In a nutshell, the SupportTicket class should be modelling a support ticket, and only a support ticket. Creating an email, knowing how to send that email to the customer, queueing the ticket for processing, etc. are all lumps of functionality that you should move from your SupportTicket class and encapsulate elsewhere. The benfits of doing this include lower coupling, higher cohesion, and improved testability.

Have a look at the Single Responsibility Principle, which explains the benefits of doing this. In particular, this blog is a good place to read up on SRP and the other keystone principles of good OO design.

  • this hits the nail on the head. Whether you use a factory (as other posts mention) or not is irrelevant. – Egwor Mar 7 '09 at 14:06

The short answer is no.

In hardware design, we used to have a saying, "Don't put a gate on the clock or the reset line - it obscures the logic." The same applies here for the same reason.

The longer answer will have to wait, but see "Screetchingly Obvious Code".


Actually I've never been happy with any of the available answers, but let's look at them. Choices are built around two evaluation questions:

E1. Where does the knowledge belong of the business logic?

E2. Where will the next reader of the code look? (Screechingly Obvious Code)

Some choices:

  • In the client code (the object that does "new SupportTicket"). It probably doesn't / shouldn't know the business logic, evidently, or else you wouldn't be wanting to create that fancy constructor. If it IS the right place for the business logic, then it should say:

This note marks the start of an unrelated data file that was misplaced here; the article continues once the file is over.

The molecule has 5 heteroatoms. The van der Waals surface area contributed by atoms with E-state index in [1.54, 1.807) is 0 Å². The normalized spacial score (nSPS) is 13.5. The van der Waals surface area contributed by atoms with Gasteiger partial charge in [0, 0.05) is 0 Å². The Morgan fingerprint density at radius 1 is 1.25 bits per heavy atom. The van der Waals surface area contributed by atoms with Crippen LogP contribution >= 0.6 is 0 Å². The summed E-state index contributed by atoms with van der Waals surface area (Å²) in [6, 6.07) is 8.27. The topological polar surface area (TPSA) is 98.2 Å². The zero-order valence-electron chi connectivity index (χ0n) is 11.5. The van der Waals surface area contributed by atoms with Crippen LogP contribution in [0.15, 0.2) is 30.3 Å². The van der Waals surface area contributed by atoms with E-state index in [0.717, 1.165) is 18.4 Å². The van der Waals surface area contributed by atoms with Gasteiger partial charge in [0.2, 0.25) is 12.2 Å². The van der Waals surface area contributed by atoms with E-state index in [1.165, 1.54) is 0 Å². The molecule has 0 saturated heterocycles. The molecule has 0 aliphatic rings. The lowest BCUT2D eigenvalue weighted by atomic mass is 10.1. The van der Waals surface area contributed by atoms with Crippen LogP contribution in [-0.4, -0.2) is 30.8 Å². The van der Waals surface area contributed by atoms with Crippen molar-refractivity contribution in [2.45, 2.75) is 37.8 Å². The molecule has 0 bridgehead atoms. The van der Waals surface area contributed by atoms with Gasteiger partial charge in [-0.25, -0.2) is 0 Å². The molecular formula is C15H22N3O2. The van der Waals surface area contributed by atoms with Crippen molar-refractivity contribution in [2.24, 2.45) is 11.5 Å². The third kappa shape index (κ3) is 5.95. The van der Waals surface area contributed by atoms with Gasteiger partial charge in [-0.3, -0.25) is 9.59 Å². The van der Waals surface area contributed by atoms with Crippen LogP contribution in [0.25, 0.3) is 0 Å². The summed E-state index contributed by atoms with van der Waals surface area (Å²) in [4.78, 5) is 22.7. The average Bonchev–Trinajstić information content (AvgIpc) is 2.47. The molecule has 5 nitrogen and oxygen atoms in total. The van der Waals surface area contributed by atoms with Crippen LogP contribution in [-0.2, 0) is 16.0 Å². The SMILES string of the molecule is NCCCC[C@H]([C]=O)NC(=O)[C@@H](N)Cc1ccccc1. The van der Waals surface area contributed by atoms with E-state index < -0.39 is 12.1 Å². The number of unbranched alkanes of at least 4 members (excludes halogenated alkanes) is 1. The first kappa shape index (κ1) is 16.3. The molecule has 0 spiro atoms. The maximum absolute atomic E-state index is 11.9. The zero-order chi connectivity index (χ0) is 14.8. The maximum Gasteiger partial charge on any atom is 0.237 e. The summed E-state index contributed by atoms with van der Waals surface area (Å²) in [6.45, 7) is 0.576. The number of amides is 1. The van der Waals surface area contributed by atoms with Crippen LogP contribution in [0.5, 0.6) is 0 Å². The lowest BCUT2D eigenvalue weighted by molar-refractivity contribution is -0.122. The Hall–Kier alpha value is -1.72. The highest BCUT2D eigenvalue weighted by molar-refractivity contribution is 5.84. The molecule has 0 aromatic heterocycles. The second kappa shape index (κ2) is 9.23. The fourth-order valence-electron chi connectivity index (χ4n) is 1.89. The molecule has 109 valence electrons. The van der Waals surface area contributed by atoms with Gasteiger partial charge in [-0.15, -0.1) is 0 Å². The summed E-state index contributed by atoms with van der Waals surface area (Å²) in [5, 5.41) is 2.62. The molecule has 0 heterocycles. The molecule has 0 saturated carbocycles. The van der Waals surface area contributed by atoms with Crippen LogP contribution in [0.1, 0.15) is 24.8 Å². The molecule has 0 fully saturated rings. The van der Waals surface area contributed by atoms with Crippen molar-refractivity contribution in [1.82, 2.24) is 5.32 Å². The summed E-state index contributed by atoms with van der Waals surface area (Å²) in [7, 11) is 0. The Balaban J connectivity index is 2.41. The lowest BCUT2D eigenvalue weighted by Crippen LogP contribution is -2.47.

$ticket = new SupportTicket($customer, $title);
    handleNewSupportTicket($ticket, ...other parameters...)

    where, in order to protect E2, "handlenewSupportTicket" is the place where that business logic is defined (and the next programmer can easily find it).

  • In the support ticket object, as a separate business call. Personally, I'm not really happy with this, because it's two calls from the client code, where the mental thought is 1 thing.

    $ticket = new SupportTicket($customer, $title);
    $ticket -> handleNewSupportTicket(...other parameters...)
  • In the class of support tickets. Here it is expected that the business logic resides in the Support Ticket area, but since new support tickets absolutely need to be handled immediately and not later, this important task can't be left to anyone's imagination or mistyping, i.e., specifically not to the client code. I only know how to code class methods in Smalltalk, but I'll take a stab at pseudo-code:

    $ticket = SupportTicket.createAndHandleNewSupportTicket(...other parameters...)

    Assuming that the client code needs the handle to the new ticket for other purposes (otherwise the "$ticket =" would vanish).

    I'm not awfully fond of this, because other programmers don't find it so natural to look for business logic in class or static methods. But it's the third choice.

  • The only fourth choice is if there is another place the business logic happily resides and other programmers will naturally look for it, in which case it goes into a class/static function there.

    $ticket = SupportTicketBusinessLogic.createAndHandleNewSupportTicket(...other params...)

    where that class/static function does the multiple calls needed. (But now we once again have the possibility that tickets can be constructed and not handled properly :(.